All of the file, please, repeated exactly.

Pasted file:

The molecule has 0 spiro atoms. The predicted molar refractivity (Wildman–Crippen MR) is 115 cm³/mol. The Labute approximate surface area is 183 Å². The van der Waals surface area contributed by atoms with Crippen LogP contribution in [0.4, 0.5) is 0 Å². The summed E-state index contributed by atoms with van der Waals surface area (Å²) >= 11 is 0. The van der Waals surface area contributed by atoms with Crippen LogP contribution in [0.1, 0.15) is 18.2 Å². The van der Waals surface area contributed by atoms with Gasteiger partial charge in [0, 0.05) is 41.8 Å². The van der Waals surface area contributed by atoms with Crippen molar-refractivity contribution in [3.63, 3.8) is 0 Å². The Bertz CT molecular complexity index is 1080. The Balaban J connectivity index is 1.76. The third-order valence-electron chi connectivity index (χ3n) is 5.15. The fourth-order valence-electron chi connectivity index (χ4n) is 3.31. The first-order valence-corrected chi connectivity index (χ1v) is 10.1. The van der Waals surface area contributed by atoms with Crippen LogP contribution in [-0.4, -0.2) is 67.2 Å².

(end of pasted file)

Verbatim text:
The molecule has 0 spiro atoms. The predicted molar refractivity (Wildman–Crippen MR) is 115 cm³/mol. The Labute approximate surface area is 183 Å². The van der Waals surface area contributed by atoms with Crippen LogP contribution in [0.4, 0.5) is 0 Å². The summed E-state index contributed by atoms with van der Waals surface area (Å²) >= 11 is 0. The van der Waals surface area contributed by atoms with Crippen LogP contribution in [0.1, 0.15) is 18.2 Å². The van der Waals surface area contributed by atoms with Gasteiger partial charge in [0, 0.05) is 41.8 Å². The van der Waals surface area contributed by atoms with Crippen molar-refractivity contribution in [3.63, 3.8) is 0 Å². The Bertz CT molecular complexity index is 1080. The Balaban J connectivity index is 1.76. The third-order valence-electron chi connectivity index (χ3n) is 5.15. The fourth-order valence-electron chi connectivity index (χ4n) is 3.31. The first-order valence-corrected chi connectivity index (χ1v) is 10.1. The van der Waals surface area contributed by atoms with Crippen LogP contribution in [-0.4, -0.2) is 67.2 Å².